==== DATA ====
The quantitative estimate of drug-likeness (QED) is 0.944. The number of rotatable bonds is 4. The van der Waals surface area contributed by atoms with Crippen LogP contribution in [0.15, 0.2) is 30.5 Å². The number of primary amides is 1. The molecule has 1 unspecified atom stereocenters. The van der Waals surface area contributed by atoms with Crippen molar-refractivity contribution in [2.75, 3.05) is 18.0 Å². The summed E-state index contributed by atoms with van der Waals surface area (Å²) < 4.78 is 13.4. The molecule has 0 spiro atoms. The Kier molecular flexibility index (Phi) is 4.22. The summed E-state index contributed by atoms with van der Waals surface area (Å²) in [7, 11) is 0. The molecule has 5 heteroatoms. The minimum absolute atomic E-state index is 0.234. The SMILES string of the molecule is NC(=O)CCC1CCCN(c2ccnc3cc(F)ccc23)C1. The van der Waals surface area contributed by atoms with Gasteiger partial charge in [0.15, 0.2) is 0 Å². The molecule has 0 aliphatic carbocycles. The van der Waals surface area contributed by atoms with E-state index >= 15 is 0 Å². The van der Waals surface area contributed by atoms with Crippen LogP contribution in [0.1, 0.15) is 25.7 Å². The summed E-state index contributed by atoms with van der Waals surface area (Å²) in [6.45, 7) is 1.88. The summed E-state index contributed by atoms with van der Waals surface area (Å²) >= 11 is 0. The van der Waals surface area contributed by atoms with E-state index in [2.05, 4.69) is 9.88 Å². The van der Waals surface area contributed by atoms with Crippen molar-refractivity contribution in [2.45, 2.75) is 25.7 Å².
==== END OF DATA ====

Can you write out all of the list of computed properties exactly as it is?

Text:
The quantitative estimate of drug-likeness (QED) is 0.944. The number of rotatable bonds is 4. The van der Waals surface area contributed by atoms with Crippen LogP contribution in [0.15, 0.2) is 30.5 Å². The number of primary amides is 1. The molecule has 1 unspecified atom stereocenters. The van der Waals surface area contributed by atoms with Crippen molar-refractivity contribution in [2.75, 3.05) is 18.0 Å². The summed E-state index contributed by atoms with van der Waals surface area (Å²) < 4.78 is 13.4. The molecule has 0 spiro atoms. The Kier molecular flexibility index (Phi) is 4.22. The summed E-state index contributed by atoms with van der Waals surface area (Å²) in [7, 11) is 0. The molecule has 5 heteroatoms. The minimum absolute atomic E-state index is 0.234. The SMILES string of the molecule is NC(=O)CCC1CCCN(c2ccnc3cc(F)ccc23)C1. The van der Waals surface area contributed by atoms with Gasteiger partial charge in [0.15, 0.2) is 0 Å². The molecule has 0 aliphatic carbocycles. The van der Waals surface area contributed by atoms with E-state index >= 15 is 0 Å². The van der Waals surface area contributed by atoms with Crippen LogP contribution in [0.1, 0.15) is 25.7 Å². The summed E-state index contributed by atoms with van der Waals surface area (Å²) in [6.45, 7) is 1.88. The summed E-state index contributed by atoms with van der Waals surface area (Å²) >= 11 is 0. The van der Waals surface area contributed by atoms with E-state index in [2.05, 4.69) is 9.88 Å². The van der Waals surface area contributed by atoms with Crippen molar-refractivity contribution in [2.45, 2.75) is 25.7 Å².